5 steps to improve your document approval workflow

5 steps to improve your document approval workflow

When it comes to document approvals, there’s a fine line between having a perfectly functioning approval process and losing your mind to constant inefficiencies.

In project management, the approval workflow can often be a hit-or-miss undertaking. It’s a crucial element for streamlining your operations and keeping order in your work processes — but not all of us have managed to nail it just yet.

In this article, we’ll outline a five-step strategy for improving your document approval workflow, why it’s important, and how you can use PandaDoc’s automated software to streamline the approval process.

Let’s dive right in!

5 steps to improve your document approval workflow

  1. Get the right document management system
  2. Separate internal approval processes from client approval processes
  3. Define each step of your document approval workflow
  4. Designate the people who approve, manage and submit your documents
  5. Set up conditional approval rules for your workflow

What exactly is a document approval workflow?

Document approval workflows are a set of rules for collaborating, reviewing, approving, submitting, and tracking documents.

They are often used to review large contracts, major purchases, HR policies, and other official communications between parties involved in a project or transaction, such as expense reports, sales proposals, employment agreements, etc.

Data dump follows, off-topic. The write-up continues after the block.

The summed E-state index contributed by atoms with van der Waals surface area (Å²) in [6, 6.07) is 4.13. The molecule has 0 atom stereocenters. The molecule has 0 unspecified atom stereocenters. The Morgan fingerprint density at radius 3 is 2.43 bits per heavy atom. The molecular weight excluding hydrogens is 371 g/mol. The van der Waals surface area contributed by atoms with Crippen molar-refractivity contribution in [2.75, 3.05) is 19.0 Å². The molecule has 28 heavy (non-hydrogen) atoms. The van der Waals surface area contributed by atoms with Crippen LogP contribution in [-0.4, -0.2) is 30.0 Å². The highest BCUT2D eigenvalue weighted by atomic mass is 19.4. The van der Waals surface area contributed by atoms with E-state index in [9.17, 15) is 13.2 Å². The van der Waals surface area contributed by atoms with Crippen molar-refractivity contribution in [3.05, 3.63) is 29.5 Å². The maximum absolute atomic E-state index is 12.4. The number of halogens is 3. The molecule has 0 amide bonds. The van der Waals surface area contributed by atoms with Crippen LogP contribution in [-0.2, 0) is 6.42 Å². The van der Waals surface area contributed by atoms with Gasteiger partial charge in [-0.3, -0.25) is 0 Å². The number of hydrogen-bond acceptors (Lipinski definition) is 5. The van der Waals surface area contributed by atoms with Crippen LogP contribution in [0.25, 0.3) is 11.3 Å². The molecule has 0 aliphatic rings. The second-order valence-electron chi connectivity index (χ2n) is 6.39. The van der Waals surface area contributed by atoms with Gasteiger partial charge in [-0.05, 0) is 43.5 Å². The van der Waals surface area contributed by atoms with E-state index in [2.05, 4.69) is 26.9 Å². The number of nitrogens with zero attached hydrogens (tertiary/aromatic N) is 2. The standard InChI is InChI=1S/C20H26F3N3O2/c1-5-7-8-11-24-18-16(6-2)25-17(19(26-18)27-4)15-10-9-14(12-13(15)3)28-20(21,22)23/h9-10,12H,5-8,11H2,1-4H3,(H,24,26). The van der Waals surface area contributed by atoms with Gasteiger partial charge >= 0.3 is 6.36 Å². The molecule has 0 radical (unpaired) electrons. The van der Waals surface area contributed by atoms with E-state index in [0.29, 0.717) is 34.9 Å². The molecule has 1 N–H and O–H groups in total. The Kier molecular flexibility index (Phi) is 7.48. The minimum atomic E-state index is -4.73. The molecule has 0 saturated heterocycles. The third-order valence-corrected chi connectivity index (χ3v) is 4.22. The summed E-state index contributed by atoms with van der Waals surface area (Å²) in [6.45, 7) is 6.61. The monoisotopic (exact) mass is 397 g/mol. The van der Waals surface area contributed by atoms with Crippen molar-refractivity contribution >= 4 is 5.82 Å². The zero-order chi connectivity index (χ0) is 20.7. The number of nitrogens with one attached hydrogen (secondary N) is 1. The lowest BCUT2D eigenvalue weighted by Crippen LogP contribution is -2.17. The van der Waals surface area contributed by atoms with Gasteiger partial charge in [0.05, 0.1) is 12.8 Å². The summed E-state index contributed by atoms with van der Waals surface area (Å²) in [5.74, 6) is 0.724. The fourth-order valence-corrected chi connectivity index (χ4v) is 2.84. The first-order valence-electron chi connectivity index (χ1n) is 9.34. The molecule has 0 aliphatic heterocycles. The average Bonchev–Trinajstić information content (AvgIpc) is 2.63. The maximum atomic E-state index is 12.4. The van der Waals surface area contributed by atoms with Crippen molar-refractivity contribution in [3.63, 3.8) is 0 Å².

For example, here’s how the document approval workflow of an employment agreement might look:

  1. Employee submits an employment agreement to HR for review.
  2. HR approves/denies the document.
  3. If approved by HR, the document is routed to the legal department for review.
  4. Legal reviews and either approves or denies the document (adding comments where necessary).
  5. If approved by the legal department, it’s then routed to the Vice President of Finance for final review and signature.
  6. The VP signs off on the document with comments (if applicable).
  7. The signed document is routed back to HR for archiving.

Now, this process of approval looks fairly simple.

But what if we take a contract involving three companies? And what if they each have their own legal departments?

How do you keep track of all the minutiae that are involved with getting all parties on the same page?

The reality is that processes can be extremely complex or fairly simple depending on your organization’s needs and goals. That’s where document approval workflows come into play.

To understand why document approval workflows are so important for your business, let’s take a look at their main benefits:

Why document approval processes are crucial

  • They help automate your workflow: Tasks like contract review can be extremely time-consuming for companies when performed manually. Using an automated workflow, documents can be routed for approval, signed and reviewed by multiple parties, and returned to their originator faster than ever before.
  • They facilitate team communication: A clear path defined for each document means that there are fewer chances for misunderstandings or mistakes to slip past.